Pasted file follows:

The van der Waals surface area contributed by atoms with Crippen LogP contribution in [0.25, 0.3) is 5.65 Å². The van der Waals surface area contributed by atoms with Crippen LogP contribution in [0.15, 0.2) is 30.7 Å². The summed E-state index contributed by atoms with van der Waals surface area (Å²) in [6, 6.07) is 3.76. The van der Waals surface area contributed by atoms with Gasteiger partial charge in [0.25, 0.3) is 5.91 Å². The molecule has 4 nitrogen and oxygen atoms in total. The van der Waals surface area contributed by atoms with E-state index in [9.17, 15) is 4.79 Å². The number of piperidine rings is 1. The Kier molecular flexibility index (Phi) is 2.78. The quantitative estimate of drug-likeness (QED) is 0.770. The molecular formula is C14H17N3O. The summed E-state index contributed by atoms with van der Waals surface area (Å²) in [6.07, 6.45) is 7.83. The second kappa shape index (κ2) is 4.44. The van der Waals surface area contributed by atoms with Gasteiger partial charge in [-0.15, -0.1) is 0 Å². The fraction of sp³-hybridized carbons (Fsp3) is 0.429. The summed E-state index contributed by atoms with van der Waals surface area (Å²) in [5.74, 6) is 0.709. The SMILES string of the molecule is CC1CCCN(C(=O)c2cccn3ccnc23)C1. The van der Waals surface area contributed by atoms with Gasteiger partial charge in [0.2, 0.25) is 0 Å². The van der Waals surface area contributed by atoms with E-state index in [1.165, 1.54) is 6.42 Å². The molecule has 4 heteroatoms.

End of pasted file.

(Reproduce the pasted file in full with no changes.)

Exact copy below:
The van der Waals surface area contributed by atoms with Crippen LogP contribution in [0.25, 0.3) is 5.65 Å². The van der Waals surface area contributed by atoms with Crippen LogP contribution in [0.15, 0.2) is 30.7 Å². The summed E-state index contributed by atoms with van der Waals surface area (Å²) in [6, 6.07) is 3.76. The van der Waals surface area contributed by atoms with Gasteiger partial charge in [0.25, 0.3) is 5.91 Å². The molecule has 4 nitrogen and oxygen atoms in total. The van der Waals surface area contributed by atoms with E-state index in [9.17, 15) is 4.79 Å². The number of piperidine rings is 1. The Kier molecular flexibility index (Phi) is 2.78. The quantitative estimate of drug-likeness (QED) is 0.770. The molecular formula is C14H17N3O. The summed E-state index contributed by atoms with van der Waals surface area (Å²) in [6.07, 6.45) is 7.83. The second kappa shape index (κ2) is 4.44. The van der Waals surface area contributed by atoms with Gasteiger partial charge in [-0.15, -0.1) is 0 Å². The fraction of sp³-hybridized carbons (Fsp3) is 0.429. The summed E-state index contributed by atoms with van der Waals surface area (Å²) in [5.74, 6) is 0.709. The SMILES string of the molecule is CC1CCCN(C(=O)c2cccn3ccnc23)C1. The van der Waals surface area contributed by atoms with Gasteiger partial charge in [0.2, 0.25) is 0 Å². The van der Waals surface area contributed by atoms with E-state index in [1.165, 1.54) is 6.42 Å². The molecule has 4 heteroatoms.